Yeah brilliant… been practising all afternoon… Now have a swollen bursa on my left elbow, the size of a fecking golf ball!
(I’m suppose to doing three hours of Pakamut/Pagamut tomorrow.)
I sound just like Bruce Lee! But with swearing. “Whaaaaaa fuck?” “Whaaaataaaa son of a bitch!” Whuwawhyyyyyyy? Mother fucker!”
I don’t mind being punched or kicked by an opponent… I CAN TAKE THAT! It’s hitting yourself with a god damn bamboo stick, usually on the elbow, or the knee, that really pisses me off! 😡
You get a flow going, you speed it up… You put some power into it… and crack! Right on the fucking elbow. 🤬
I should do a YouTube channel! From the humble (and sweary) beginnings… To grandmaster in five years!
BRUCE LEE AND ESCRIMA
Escrima owes its first global exposure to the late Bruce Lee. Escrima was featured in two of Lee’s film – Enter the Dragon (released in1973) and Game of Death, the kung fu superstar’s last and unfinished movie (released 1978 with additional scenes spliced with the original footages).
In Enter the Dragon, Lee demonstrated his prowess in double sticks while in Game of Death, his protégé, Filipino-American martial artist Dan Inosanto showcased the espada y daga (sword and dagger), doble baston (double sticks) and solo baston (single stick) skills of escrima.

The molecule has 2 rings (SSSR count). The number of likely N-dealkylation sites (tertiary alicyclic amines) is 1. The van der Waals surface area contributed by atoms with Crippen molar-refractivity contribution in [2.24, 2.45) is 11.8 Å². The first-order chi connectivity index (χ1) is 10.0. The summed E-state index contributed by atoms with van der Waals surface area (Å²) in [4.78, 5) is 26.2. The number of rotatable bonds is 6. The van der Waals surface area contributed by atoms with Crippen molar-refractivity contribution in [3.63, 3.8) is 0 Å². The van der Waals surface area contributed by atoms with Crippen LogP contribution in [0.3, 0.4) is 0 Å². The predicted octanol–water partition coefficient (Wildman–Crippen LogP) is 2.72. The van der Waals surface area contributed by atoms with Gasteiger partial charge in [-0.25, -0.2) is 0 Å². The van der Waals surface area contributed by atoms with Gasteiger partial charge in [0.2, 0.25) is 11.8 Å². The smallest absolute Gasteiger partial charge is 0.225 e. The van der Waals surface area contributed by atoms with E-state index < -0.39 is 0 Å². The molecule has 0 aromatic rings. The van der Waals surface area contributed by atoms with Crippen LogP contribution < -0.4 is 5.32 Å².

It was Inosanto who introduced Lee to the Filipino martial arts (FMA). In his classic book “The Filipino Martial Arts” (1980), Inosanto recalled of how Lee quickly absorbed the concepts of escrima even though he had no prior training in it, “Bruce could perform the Filipino martial arts naturally, because he had already reached that level on his own,” he noted.
Being Lee’s protégé as well as a top escrima practitioner in the United States, the FMA through Inosanto became closely associated with jeet kune do, the martial art that Lee founded. On the degree of Lee’s exposure to the FMA and whether it profoundly affected the development of jeet kune do, it is best to look for answers in Inosanto’s writings.
In an earlier book, “Jeet Kune Do: The Art and Philosophy of Bruce Lee” (1976), Inosanto wrote of the nature of Lee’s introduction to escrima, it reads, “As early as 1964 at the first internationals [Long Beach International Karate Championships], I had introduced Bruce to the art of Escrima. At that time, however, he took a pretty dim view of it.
Then later when I visited him in Hong Kong, he told me what he liked and what he didn’t like about Escrima. I think what changed his mind was the emphasis on the empty hands and seeing through the movies that it had a lot of functional value.
And I was really flabbergasted when he grabbed the sticks one day and said, ‘OK, now I would show you what I would do.’ I watched him closely, and with no previous background or training he ad libbed a style of Escrima that he never could have known even existed. Shocked, I yelled out, ‘Hey, that’s Largo Mano.’ Bruce said, ‘I don’t know what you call it, but this is my method.”